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Meet the only player affected by SMU death penalty who went on to play at PSU
August 1, 2012 - Cory Giger
Matt McCartin has a unique place in the sports world. He was a member of the SMU football team when the program received the death penalty in 1987, then the offensive lineman transferred to Penn State and played for the Nittany Lions from 1988-90.
McCartin is the only football player who was tied to SMU's death penalty who then went on to see his alma mater get hit with severe sanctions that some people have suggested are as bad as the death penalty.
McCartin has done only one interview so far, with ESPNDallas, and has turned down interview requests from every other media outlet. I tried contacting him for an interview, but he did not return a message.
Many people are angry that other teams are recruiting PSU's players, who are eligible to transfer and play immediately. But when SMU received the death penalty, Penn State was one of the schools that visited the campus to recruit its players. Now, the situation was different in that case because SMU no longer had a football team for the players to compete on, while in PSU's case the Lions will still be competing during their sanctions.
Given his unique experiences, McCartin's perspective is worth telling. So here is the Q&A he did with ESPNDallas.
Q: What was your initial reaction to the penalties at Penn State?
A: For the most part it was sadness. … It's been a long time now, a long time since I experienced what I did at SMU, and so a lot of those emotions came back. And so when I saw the penalties, I think that NCAA came in and they wanted to make an example of Penn State. … [On wiping out the wins] They say they're Joe's victories. Joe might have been in the stadium, but it was a hundred kids each year that went out and practiced and won those games. The biggest issue I had is I think that the people they wanted to impose the penalties upon the most, one had passed away and the other one's in jail for life. … If I look at the program itself, I just felt some of it was a little punitive.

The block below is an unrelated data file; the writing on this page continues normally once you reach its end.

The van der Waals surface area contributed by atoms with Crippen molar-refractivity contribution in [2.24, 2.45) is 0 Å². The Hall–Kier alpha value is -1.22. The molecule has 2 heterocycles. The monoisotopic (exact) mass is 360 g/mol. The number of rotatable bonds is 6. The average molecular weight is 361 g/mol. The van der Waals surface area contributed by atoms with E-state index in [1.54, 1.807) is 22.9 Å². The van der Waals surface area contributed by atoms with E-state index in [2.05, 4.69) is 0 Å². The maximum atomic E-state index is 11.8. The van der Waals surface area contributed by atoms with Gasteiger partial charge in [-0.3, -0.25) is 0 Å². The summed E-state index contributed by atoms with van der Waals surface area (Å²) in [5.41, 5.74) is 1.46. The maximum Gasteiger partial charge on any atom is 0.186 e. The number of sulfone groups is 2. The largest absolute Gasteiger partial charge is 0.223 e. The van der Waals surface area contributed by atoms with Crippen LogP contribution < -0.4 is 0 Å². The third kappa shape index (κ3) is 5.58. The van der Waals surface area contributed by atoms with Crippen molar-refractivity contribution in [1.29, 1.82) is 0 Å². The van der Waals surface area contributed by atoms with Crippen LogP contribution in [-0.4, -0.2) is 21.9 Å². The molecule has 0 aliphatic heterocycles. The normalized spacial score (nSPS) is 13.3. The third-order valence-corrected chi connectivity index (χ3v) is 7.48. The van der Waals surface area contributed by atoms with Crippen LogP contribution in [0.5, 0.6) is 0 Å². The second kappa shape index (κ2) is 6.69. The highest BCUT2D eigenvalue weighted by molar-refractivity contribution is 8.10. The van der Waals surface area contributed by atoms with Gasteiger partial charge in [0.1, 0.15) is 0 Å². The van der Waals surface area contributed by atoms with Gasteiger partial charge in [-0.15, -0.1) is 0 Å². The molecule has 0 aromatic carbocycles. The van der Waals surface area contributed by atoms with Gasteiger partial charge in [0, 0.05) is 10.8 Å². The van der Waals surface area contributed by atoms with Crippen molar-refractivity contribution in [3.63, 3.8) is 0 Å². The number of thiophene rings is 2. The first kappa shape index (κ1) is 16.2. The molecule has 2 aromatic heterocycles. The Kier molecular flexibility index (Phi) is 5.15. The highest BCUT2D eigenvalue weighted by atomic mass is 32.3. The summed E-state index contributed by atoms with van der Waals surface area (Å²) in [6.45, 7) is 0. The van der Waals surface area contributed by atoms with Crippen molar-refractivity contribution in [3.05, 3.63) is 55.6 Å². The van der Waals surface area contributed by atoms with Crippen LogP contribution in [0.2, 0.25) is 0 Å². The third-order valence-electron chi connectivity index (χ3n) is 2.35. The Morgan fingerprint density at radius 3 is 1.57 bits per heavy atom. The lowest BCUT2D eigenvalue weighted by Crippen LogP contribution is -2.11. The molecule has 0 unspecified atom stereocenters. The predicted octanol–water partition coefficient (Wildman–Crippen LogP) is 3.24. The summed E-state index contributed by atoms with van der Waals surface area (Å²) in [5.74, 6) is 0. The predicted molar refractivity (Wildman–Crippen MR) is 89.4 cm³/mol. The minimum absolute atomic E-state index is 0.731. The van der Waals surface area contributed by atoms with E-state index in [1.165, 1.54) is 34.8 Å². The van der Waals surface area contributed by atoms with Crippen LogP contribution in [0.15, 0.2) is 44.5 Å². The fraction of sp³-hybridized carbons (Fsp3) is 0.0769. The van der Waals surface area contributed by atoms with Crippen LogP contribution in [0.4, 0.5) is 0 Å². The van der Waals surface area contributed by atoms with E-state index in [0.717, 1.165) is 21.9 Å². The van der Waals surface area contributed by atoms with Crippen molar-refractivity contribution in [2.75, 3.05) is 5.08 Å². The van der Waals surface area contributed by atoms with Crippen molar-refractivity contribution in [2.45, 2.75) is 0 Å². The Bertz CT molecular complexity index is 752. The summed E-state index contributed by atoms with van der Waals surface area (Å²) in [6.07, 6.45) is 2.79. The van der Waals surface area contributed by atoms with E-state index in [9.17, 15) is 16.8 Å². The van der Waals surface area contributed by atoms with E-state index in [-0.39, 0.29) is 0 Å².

Q: Was there anything about Jerry Sandusky that seemed off or odd when you play it back in your mind?
A: It was shocking. I used to work with The Second Mile kids ... in the summers, so we'd take the kids through workouts. I'm the father of two adopted boys, so it's something that's very close to me, helping youth like that. I don't think there's anybody within the program that would have that Jerry was that caliber of person. It blew me away when I heard it. I never saw it coming.
Q: Did you go through a time after all this where you thought you didn't want any part of the Penn State program?
A: We were held at such a high standard, and if you talk to anybody that went to Penn State -- I left SMU to go to Penn State because of the program and you were a student-athlete, Joe had the highest graduation rate. Your character was something you were born with and died with, and you had to own that. And so everything that Joe pushed on us was something that was very important. My frustration is, a program I love, Joe made a mistake. You know, he has 45 years of doing amazing work and helping all the young men, and at the end of it, he made a mistake. I think legacy became more important than probably doing the right thing. We talked about it before, if I talk to any of my players, we're always going to be Penn Staters, we're always going to be pushing and protecting the program because we love it, it's been an amazing experience for all of us. But as I look at that, Joe did amazing things for 45 years, he's a great man and then the time, he made a major mistake. And I think he worried too much about his legacy. And when you do something like that, I try to make a life lesson out of it for myself and I look at it and I say, you know what, I can do amazing things for all my life and when there's a chance to do the right thing or the easy path, I could easily wipe out all the good work I've done. And I think Joe, if he could go back in time -- and he said it before he passed away -- that he would have come out and done the right thing. I think he's paid the ultimate price for that.
Q: Knowing the Joe Paterno that you thought you knew, how surprising is it that he didn't do something back in 1998?
A: I think Joe had almost a father figure, he thought he could handle it. I'll be honest with you, I was very surprised the way it turned out. I did not expect that from Joe. So it was disappointing for me. Like I said, we were held at a high standard, and I expected Joe to live by that as well, and I think that was a failure for him. But then I have to look at his life in its entirety, and what I saw my years at Penn State that he wasn't just a coach, he truly was a father figure to so many young men who didn't have that structure and that he was able to help them. That's the part that, there's so many good things about that man, and then for him to make that mistake, like I said, if he could go back in time he'd change it as well.